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The Literary Mind: The Origins of Thought and Language
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The Literary Mind: The Origins of Thought and Language

3.8  ·  Rating Details ·  112 Ratings  ·  10 Reviews
We usually consider literary thinking to be peripheral and dispensable, an activity for specialists: poets, prophets, lunatics, and babysitters. Certainly we do not think it is the basis of the mind. We think of stories and parables from Aesop's Fables or The Thousand and One Nights, for example, as exotic tales set in strange lands, with spectacular images, talking animal ...more
Paperback, 208 pages
Published December 1st 1998 by Oxford University Press, USA (first published January 1st 1996)
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Mar 19, 2009 Elaine rated it it was amazing  ·  review of another edition
Recommends it for: inquisitive minds
Mark Turner belongs to a cadre of linguistics scholars who examine in depth the way ordinary people - indeed, all speakers of a language -- utilize metaphor, metonymy and various modes of mental mapping in all their speech. Unlike his colleagues, writers like George Lakoff and Mark Johnson, Turner focuses on the interface between syntax and semantics, and shows, for instance, how an utterance like "people banded together to force him into defeat" takes our perceptions of space, such as pushing s ...more
David Teachout
Jul 28, 2015 David Teachout rated it it was amazing
Having read Lakoff and Johnson's work "Philosophy in the Flesh", among others, the notion of language as fundamentally metaphoric or parable wasn't new to get through. What Turner does here though is a great job of introducing such thinking through the lens of story/narrative/parable with enough examples to drive home how we as human beings construct our communication. Such thinking is completely against the Chomsky notion of a spontaneously arising cognitive module ready-made with a full gramma ...more
Jul 30, 2011 Ben rated it really liked it
Starts off slow if you are already familiar with the idea of conceptual metaphor (called story and parable here), but develops the notion of blending spaces to explain how source and target interact selectively. Turner then runs with the idea that story, projection and parable are the rudiments of language and not the other way around. A compelling if under-footnoted argument.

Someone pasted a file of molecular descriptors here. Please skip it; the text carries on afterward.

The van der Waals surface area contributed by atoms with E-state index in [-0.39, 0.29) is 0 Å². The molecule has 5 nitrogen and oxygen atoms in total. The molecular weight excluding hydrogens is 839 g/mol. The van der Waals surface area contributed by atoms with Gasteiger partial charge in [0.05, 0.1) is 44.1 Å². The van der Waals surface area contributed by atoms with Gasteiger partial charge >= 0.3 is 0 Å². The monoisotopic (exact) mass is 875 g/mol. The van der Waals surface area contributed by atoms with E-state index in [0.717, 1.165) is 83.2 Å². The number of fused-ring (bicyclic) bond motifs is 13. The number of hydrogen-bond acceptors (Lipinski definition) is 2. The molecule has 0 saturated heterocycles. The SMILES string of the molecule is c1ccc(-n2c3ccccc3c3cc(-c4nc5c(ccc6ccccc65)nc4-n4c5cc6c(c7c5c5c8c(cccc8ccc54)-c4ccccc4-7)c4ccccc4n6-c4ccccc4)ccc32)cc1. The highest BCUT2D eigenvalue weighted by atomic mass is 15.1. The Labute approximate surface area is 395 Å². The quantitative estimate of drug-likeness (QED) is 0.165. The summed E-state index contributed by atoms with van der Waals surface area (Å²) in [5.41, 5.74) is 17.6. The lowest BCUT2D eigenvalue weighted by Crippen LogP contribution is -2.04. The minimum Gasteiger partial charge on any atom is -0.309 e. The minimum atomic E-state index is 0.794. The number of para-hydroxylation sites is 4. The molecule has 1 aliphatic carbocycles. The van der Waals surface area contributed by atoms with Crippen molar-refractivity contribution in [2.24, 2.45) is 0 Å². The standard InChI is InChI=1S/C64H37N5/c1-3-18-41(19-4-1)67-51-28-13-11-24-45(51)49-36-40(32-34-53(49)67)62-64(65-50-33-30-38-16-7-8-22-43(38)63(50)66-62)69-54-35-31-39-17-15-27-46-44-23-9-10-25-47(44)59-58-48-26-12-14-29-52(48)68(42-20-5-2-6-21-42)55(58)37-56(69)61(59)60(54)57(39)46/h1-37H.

Apr 07, 2013 Tatjana rated it really liked it
a background study on conceptual blending. Not an easy read, but worth the effort. closely linking literature and linguistics, it is one of the seminal books for 'the cognitive turn' in literary studies.
Mar 07, 2009 Abailart rated it it was amazing
Shelves: slowly-reading
Turner, Lakoff and Johnson provide not only a corrective to the positivism of Age 3 capitalism with its handmaidens of neuroscience (as ideology) and eternalism, but do so in such a beautiful and stimulating and human way.
Public Words
Apr 21, 2008 Public Words rated it really liked it
Turner surveys neurological research to construct a theory of how the mind works that is surprisingly simple and powerful. A must-read for anyone who wants to know how everyone else thinks.
Apr 28, 2013 Cass rated it liked it
Great book. Turner has some very interesting ideas about the mind and the origin of thought and language. Not a beach read, but worth while.
Sep 14, 2012 Ann rated it really liked it
Shelves: phd-books
very good, very useful. very dry.

Turner says that we relate basic actions to basic story formats, therefore, in our brains, that's why we internalise stories.
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“Common or default recruitments are a phenomenon of thought in general: we are always ready to use default conceptual connections as we think. It is important to recognize, however, that common, default recruitments do not give us fixed basic concepts: we can always unplug the default connections; they are, in technical jargon, “defeasible.” They look stable and fixed sometimes, but only because they are entrenched.” 0 likes
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